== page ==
Corporations around the world use Salesforce software platforms to manage important business functions such as customer service, sales, marketing, ecommerce, and business analytics. The business is very attractive because the products tend to be very sticky. Once a customer adopts one of the platforms, it becomes very hard to replace it because it’s integrated with other software and businesses processes. As a result, revenue is recurring in nature and customer retention is very high.
Software is eating the world, cloud computing is gobbling on-premises computing infrastructure, and ecommerce is displacing brick and mortar retail. These powerful trends are changing the world and Salesforce is extremely well positioned to benefit from all of them.
Recent concerns regarding the pending acquisition of Slack Technologies led to weakness in the stock. This created a unique opportunity to buy this competitively advantaged business at a discount to its true worth.
Fox is a prominent player in the media space with dominant positions in news and sports. When we initiated the position in 2019, our thesis was that Fox benefitted from untapped pricing power. We assumed Fox would raise affiliate fees to offset declines in the number of subscribers due to cord cutting.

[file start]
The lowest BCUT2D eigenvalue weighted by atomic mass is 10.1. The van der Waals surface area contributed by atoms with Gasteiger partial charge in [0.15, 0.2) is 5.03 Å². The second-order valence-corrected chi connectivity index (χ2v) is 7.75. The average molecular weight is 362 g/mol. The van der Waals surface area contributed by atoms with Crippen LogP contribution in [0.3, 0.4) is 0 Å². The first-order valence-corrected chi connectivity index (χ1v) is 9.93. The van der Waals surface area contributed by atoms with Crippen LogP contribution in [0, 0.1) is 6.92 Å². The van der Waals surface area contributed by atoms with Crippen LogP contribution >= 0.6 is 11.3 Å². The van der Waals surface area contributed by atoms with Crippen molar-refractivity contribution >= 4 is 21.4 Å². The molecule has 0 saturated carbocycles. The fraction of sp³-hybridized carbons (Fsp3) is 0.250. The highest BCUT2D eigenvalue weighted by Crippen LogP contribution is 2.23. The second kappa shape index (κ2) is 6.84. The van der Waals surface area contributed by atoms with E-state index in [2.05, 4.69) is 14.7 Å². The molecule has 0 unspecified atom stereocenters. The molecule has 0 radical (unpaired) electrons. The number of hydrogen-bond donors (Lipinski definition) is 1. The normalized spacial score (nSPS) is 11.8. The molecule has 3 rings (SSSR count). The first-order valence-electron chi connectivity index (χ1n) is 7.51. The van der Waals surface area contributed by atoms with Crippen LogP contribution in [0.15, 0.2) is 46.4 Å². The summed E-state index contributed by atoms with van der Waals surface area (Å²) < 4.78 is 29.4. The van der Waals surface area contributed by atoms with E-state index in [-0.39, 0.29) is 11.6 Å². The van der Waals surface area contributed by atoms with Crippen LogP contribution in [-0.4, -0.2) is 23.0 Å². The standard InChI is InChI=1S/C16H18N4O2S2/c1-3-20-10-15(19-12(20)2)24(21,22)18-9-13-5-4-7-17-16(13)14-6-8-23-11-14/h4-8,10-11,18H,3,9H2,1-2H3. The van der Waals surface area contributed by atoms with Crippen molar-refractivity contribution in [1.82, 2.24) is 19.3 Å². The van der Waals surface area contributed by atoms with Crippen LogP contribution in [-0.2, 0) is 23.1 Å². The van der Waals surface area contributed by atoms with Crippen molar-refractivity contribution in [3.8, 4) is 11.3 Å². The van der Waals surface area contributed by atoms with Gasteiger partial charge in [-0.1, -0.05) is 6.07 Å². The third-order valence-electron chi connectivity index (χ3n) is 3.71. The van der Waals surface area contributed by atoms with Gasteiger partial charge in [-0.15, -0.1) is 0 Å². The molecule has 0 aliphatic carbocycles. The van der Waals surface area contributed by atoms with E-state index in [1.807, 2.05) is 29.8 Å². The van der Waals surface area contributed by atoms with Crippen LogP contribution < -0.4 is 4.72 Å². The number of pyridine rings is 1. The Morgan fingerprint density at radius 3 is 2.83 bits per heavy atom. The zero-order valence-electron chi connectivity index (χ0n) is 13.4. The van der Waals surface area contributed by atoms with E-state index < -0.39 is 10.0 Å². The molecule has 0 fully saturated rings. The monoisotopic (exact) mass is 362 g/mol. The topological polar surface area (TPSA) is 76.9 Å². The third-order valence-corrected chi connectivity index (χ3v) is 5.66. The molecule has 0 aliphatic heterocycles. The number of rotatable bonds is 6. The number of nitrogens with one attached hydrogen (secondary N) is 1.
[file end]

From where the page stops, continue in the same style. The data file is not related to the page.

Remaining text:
So far, this dynamic has played out as expected. However, the number of subscribers declined faster than what we had originally estimated. This eroded our confidence in the company’s ability to keep raising prices to offset future subscriber losses. Since any acceleration in cord cutting was a major risk to our thesis, given the evidence that such acceleration has occurred, we decided to exit the position.
New to the team
Notwithstanding the challenges of operating our business remotely, we again expanded the Summitry team in the first quarter. We look forward to introducing you to our two newest associates, Emily Hazelroth and Chintan Pabari, who joined Summitry on February 8th and March 8th, respectively. We look forward to meeting them ourselves for the first time “in the flesh” soon, as it appears that San Mateo County restrictions are slowly being lifted.